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Exploding whale

There have been two documented, notable incidents of exploding whales, as well as some lesser-known ones. The most famous explosion occurred in Florence, Oregon, United States, in 1970, when a dead gray whale was blown up by the Oregon Highway Division in an attempt to dispose of its rotting carcass. This incident became famous when American humorist Dave Barry wrote about it in his newspaper column, and latterly via television footage of the incident that appeared on the Internet. The other well-reported case of an exploding whale was in Taiwan in 2004. In that incident, a buildup of gas inside a decomposing sperm whale caused it to explode while it was being transported for post-mortem examination.



The failed to properly dispose of this whale carcass when they blew it up with one-half ton of dynamite.
The Oregon Highway Division failed to properly dispose of this whale carcass when they blew it up with one-half ton of dynamite.

In November 1970, a 14 m (45 ft), eight ton gray whale died as a result of beaching itself near Florence, Oregon. At the time, the Oregon Highway Division had jurisdiction over beaches, and was given the task of removing the whale carcass. After consulting with officials at the United States Navy they decided that it would be best to remove the whale in the same way they would remove a boulder and, on November 12, they used half a ton of dynamite to detonate the whale. This decision was made because they thought that burying the whale would be ineffective, as it would soon be uncovered, and they believed that the use of dynamite would cause an explosion that would disintegrate the whale into pieces that were small enough for scavengers to clear up. The engineer in charge of the operation, George Thornton, was recorded as stating that one set of charges might not be enough and more might be needed. Thornton later explained that he was chosen to remove the whale because the district engineer, Dale Allen, had gone hunting. [1] [2]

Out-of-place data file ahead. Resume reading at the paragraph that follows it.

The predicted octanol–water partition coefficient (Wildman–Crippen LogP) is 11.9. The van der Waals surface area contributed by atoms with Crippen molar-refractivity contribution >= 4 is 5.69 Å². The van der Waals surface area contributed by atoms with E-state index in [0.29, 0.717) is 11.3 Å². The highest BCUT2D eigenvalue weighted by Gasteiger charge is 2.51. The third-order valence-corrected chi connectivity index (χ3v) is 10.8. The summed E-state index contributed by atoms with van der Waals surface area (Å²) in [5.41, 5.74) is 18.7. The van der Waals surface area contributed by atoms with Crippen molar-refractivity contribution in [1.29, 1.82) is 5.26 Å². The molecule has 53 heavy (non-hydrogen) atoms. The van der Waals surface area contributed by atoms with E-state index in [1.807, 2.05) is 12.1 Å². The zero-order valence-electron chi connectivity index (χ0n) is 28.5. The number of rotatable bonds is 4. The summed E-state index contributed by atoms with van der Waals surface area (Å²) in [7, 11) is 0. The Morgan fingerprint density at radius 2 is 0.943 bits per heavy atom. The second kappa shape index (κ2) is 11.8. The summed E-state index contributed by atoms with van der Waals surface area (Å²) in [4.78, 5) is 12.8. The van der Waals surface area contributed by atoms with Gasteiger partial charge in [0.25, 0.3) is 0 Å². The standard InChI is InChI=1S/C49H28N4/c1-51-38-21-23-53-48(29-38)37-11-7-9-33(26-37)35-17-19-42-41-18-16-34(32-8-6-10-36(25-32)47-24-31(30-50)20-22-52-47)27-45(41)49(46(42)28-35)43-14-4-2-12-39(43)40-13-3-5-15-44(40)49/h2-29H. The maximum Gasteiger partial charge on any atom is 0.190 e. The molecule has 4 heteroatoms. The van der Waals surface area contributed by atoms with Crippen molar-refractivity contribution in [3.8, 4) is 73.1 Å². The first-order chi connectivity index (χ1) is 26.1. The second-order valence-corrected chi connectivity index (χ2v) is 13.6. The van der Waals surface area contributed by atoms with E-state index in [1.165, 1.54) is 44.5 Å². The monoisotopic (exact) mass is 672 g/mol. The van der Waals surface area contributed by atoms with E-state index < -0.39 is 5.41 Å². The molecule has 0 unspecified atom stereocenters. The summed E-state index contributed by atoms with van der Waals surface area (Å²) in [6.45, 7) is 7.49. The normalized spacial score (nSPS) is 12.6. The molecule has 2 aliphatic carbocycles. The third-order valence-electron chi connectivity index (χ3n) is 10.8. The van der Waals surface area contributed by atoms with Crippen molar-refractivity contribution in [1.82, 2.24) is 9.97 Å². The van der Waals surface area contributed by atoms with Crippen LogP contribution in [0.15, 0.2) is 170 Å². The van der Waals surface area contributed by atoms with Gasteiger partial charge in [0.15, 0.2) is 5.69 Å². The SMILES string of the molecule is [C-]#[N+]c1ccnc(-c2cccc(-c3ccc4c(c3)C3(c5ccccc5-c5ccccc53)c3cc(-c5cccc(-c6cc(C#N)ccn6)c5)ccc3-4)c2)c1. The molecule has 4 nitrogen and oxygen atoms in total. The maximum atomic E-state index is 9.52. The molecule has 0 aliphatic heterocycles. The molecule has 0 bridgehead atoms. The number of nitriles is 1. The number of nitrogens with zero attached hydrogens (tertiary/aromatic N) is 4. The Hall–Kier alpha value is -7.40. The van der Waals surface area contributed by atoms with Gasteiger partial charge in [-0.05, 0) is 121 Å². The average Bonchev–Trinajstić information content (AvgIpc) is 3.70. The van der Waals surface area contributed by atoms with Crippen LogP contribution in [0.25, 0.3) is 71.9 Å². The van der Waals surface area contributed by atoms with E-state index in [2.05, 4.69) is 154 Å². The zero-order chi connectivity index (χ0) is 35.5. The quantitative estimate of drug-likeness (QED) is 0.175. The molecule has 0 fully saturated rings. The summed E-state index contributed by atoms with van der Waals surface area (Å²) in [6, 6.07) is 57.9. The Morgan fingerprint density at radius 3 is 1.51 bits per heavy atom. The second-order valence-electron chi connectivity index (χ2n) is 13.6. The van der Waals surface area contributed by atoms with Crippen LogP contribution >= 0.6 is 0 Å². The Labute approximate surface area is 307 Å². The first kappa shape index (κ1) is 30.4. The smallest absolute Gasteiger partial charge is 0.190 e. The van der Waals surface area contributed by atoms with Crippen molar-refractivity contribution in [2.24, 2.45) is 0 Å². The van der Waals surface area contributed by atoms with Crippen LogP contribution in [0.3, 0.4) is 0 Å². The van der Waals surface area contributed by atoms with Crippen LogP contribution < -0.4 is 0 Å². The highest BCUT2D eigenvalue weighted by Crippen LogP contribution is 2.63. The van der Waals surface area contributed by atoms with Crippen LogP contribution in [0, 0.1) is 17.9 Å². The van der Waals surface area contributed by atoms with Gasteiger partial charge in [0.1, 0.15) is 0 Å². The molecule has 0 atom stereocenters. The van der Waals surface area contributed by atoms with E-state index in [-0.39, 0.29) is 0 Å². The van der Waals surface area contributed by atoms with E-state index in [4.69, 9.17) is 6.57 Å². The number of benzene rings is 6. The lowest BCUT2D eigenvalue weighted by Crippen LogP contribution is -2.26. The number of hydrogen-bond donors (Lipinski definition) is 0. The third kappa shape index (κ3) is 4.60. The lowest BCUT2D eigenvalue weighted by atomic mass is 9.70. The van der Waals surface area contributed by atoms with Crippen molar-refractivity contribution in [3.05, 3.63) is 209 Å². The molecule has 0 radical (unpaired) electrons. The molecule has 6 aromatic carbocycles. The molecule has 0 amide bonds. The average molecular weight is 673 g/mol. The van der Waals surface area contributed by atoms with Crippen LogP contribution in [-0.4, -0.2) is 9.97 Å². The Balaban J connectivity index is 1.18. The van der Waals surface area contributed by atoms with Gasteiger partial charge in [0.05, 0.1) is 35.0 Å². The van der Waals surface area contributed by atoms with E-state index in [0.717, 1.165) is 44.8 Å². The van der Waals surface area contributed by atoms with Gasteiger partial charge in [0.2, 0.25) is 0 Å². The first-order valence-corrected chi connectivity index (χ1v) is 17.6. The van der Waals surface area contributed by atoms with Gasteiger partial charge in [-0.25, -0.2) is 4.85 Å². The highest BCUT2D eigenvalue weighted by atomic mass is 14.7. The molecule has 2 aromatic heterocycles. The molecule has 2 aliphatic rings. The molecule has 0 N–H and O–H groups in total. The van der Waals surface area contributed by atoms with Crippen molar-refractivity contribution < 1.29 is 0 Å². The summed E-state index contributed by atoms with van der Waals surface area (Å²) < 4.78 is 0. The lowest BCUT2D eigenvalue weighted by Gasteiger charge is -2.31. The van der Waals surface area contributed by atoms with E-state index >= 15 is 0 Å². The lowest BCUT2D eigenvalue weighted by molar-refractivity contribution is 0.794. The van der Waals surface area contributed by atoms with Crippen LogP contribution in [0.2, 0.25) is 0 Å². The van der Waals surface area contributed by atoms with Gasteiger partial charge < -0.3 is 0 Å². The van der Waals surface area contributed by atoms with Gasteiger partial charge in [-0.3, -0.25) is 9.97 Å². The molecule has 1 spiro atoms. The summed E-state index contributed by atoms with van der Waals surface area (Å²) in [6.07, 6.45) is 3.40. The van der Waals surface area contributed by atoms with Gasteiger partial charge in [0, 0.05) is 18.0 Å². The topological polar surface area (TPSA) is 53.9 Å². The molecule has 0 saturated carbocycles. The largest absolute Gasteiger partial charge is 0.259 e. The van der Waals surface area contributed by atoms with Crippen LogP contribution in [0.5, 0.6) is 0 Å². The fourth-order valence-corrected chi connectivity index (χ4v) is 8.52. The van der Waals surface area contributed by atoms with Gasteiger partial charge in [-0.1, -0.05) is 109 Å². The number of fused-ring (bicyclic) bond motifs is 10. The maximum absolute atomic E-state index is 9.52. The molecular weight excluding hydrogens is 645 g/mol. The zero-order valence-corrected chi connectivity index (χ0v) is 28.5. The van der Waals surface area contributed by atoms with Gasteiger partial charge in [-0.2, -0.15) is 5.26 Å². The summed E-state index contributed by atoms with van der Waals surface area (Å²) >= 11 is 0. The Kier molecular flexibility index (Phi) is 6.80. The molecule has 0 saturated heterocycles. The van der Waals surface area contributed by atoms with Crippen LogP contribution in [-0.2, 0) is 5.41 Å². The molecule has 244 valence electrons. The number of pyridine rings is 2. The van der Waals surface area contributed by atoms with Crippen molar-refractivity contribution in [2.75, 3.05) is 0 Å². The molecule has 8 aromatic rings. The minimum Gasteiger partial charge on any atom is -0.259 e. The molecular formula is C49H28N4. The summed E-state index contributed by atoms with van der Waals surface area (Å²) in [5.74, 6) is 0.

The resulting explosion was caught on tape by television news reporter Paul Linnman. In his voiceover, Linnman joked that "land-lubber newsmen" became "land-blubber newsmen", for "the blast blasted blubber beyond all believable bounds." [3] The explosion caused large pieces of blubber to land quite some distance away from the beach, resulting in a smashed car, and also scared away scavenging birds. The scavengers would have been unable to quickly dispose of the whale in any case, as the scattered chunks of whale meat were mostly far too large for them to handle in one piece. Regardless, the explosion did not disintegrate most of the whale, which remained on the beach for the Oregon Highway Division workers to clear away.

At the end of his news story, Paul Linnman noted that, "It might be concluded that should a whale ever be washed ashore in Lane County again, those in charge will not only remember what to do, they'll certainly remember what not to do." It is reported that 41 sperm whales beached nearby in 1979; state parks officials burned and buried them. Nowadays beach managers do not tend to blow up dead beached whales but instead tow them out to sea. This is done mainly for safety reasons, as the rotting corpses have been known to attract sharks and so become a danger to beach-users. However, on September 30, 2004, an adult humpback whale beached itself at Bonza Bay beach in East London, South Africa. In order to sink the whale they towed it out to sea and detonated it from a distance. [4]

Urban legend status

For several years the story of the exploding whale was held to be an urban legend. However, it was brought to widespread public attention by popular writer Dave Barry in his Miami Herald column of May 20, 1990, when he reported that he had footage of the event. Sometime later the Oregon State Highway division started to receive calls from the media after a shortened version of the article was distributed on bulletin boards, under the title "The Farside Comes To Life In Oregon". The footage that was referred to in the article, taken by KATU Channel 2 for the news story reported by Paul Linnman, resurfaced later as a video file on several websites and became a reasonably well-known and popular Internet meme. [5] [6] These websites attracted criticism from animal rights activists, who complained that they are making fun of acts of animal cruelty, even though the whale was already dead. Their critical emails were subsequently published by the bemused site webmasters.